The central great mountain is home to a landmark you may have heard of: the Shaolin Temple. It shows up in movies because it is famous for martial arts, particularly Kung Fu. Although it’s known nowadays for being the place where Kung Fu warrior monks train, the Shaolin Temple is actually a sacred site. It is considered the birthplace of Zen Buddhism.

The Shaolin Temple

The Shaolin Temple is located in a forest on the north side of the central peak of Songshan. Songshan is the central great mountain, and it consists of several peaks.

Songshan is sacred not only in Buddhism, but also in Taoism. It is worth noting that Zen Buddhism is a belief system strongly influenced by Taoism, and the first people recruited to Buddhism in China were Taoists. Songshan is home to important Taoist temples. Unfortunately I did not visit them.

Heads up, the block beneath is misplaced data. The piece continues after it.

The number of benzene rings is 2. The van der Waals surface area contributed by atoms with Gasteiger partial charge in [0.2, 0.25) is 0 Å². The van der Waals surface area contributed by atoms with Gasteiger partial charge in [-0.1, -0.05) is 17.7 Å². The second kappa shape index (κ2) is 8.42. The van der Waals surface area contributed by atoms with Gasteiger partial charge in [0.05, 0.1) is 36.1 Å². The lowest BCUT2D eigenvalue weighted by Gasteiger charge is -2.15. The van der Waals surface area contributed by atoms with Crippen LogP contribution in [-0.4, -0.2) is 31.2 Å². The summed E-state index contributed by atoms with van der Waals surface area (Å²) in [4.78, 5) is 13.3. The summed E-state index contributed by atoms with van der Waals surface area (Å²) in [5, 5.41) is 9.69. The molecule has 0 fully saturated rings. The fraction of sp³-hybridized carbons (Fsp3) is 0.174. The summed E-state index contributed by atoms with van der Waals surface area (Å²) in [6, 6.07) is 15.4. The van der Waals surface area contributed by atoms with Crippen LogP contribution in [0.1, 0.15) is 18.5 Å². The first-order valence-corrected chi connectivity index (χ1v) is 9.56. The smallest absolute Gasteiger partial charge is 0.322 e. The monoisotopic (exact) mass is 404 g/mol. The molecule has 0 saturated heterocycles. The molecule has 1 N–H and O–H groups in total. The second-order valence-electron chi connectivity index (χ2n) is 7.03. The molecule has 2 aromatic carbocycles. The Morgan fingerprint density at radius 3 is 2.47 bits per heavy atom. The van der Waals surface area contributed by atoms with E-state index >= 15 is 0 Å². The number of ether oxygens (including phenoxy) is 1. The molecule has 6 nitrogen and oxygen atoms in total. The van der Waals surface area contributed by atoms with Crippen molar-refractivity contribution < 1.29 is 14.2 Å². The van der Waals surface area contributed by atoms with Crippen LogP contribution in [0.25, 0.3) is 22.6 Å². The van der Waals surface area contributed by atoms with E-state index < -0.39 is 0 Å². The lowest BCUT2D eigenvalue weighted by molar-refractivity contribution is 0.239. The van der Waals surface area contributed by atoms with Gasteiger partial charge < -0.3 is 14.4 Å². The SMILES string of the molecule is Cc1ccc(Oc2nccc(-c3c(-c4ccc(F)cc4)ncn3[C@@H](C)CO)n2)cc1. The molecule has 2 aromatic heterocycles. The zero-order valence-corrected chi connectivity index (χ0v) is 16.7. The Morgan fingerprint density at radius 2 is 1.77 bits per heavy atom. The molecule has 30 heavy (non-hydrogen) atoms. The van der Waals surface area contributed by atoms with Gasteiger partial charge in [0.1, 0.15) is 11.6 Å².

I did get to see, though, warrior monks-in-training in action. Thousands of youth who train at the Shaolin Temple were doing Kung Fu movements in unison during my visit. Their discipline is impressive, and from an outsider’s view, it looks like you are watching a new Chinese Red Army training to conquer the world — not that that’s the point of Shaolin Kung Fu.

The new Chinese Red Army

Realistically speaking, the Shaolin Temple is touristy. I didn’t spend that much time there, which was due in part to another late night before.

Testing Tinder in Zhengzhou

At this point in my great mountain journey, I was joined by Fabian, a friend of mine from Vienna who lives in China. The night before visiting the Shaolin Temple we were in Zhengzhou, a large centrally located Chinese city and transit hub.